In theory, two directions of this relationship are reasonable according to middle-aged and older people. Older people’s ADL abilities are reduced due to the deterioration of physical functions . Having more difficulties with ADL increases the risk of depression by limiting older people's physical activity and social networks . Over time, ADL disability can increase the incidence of depressive symptoms. Studies found that people with ADL difficulties, such as dressing, bathing, and toilet use, are at higher risk of depressive symptoms . Besides, those with more difficulties in ADL and who need ADL assistance from others had higher depressive symptoms . The reasons may be physical limitations in self-care activities, such as difficulties getting out of bed and going to the toilet. Older people with difficulties in ADL may not receive enough social support, a protective factor for depression [37,38,39]. ADL disability may act as a psychological stressor because of loss of independence and ability to care for oneself. It reduces energy, motivation, effort, and ability to interact with others resulting in depressive symptoms [7, 30].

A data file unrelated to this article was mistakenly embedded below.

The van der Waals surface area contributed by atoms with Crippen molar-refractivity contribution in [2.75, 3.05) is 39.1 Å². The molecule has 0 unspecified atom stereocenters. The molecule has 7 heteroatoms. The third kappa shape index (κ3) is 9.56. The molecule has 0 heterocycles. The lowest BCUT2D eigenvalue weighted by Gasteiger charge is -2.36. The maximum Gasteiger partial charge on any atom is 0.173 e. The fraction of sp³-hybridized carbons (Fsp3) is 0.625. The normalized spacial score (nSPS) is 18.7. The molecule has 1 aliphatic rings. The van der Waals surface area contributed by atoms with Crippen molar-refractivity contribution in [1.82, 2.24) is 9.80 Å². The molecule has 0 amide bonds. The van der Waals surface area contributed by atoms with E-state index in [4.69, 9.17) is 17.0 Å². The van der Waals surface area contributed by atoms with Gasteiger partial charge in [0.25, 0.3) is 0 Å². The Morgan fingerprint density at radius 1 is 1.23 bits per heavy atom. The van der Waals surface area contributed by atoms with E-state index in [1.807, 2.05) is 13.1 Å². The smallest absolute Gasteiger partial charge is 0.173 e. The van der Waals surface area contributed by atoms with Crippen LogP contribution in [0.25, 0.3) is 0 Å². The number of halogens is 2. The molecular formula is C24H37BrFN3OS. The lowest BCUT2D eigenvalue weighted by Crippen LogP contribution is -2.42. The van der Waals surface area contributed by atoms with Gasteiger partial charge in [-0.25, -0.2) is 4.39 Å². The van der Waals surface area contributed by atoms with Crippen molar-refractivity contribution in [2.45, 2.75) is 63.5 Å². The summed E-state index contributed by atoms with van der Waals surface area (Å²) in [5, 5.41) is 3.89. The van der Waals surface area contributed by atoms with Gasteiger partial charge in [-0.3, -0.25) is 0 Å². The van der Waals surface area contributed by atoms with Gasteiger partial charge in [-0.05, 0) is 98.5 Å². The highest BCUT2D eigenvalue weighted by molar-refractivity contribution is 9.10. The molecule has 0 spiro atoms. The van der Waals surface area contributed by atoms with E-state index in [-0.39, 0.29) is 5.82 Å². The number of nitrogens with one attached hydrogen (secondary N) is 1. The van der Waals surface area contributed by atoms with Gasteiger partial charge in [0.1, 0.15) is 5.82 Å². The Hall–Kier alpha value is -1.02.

Similarly, researchers have also found that depressive symptoms are a necessary predictor of difficulties with ADL . Previous studies showed that people who felt depressed were more likely to report having difficulty with ADL ability . By various potential mechanisms, depressive symptoms can influence ADL disability. For instance, depressive symptoms can act as a stressor, causing and aggravating inflammatory processes, thereby increasing the risk for ADL disability subsequently. Somatic symptoms of depression, such as fatigue and aches, may also cause a decline in physical functioning in older people, undermining ADL ability . Besides, depressive symptoms can accelerate the development of ADL disability through social and psychological mechanisms [12, 15]. Individuals who suffer from depression are often less likely to have long-term adherence to medical recommendations , usually lose hope in life, and lack motivation and vigour for social [13, 43] and physical activities [14, 27], accordingly undermining ADL ability.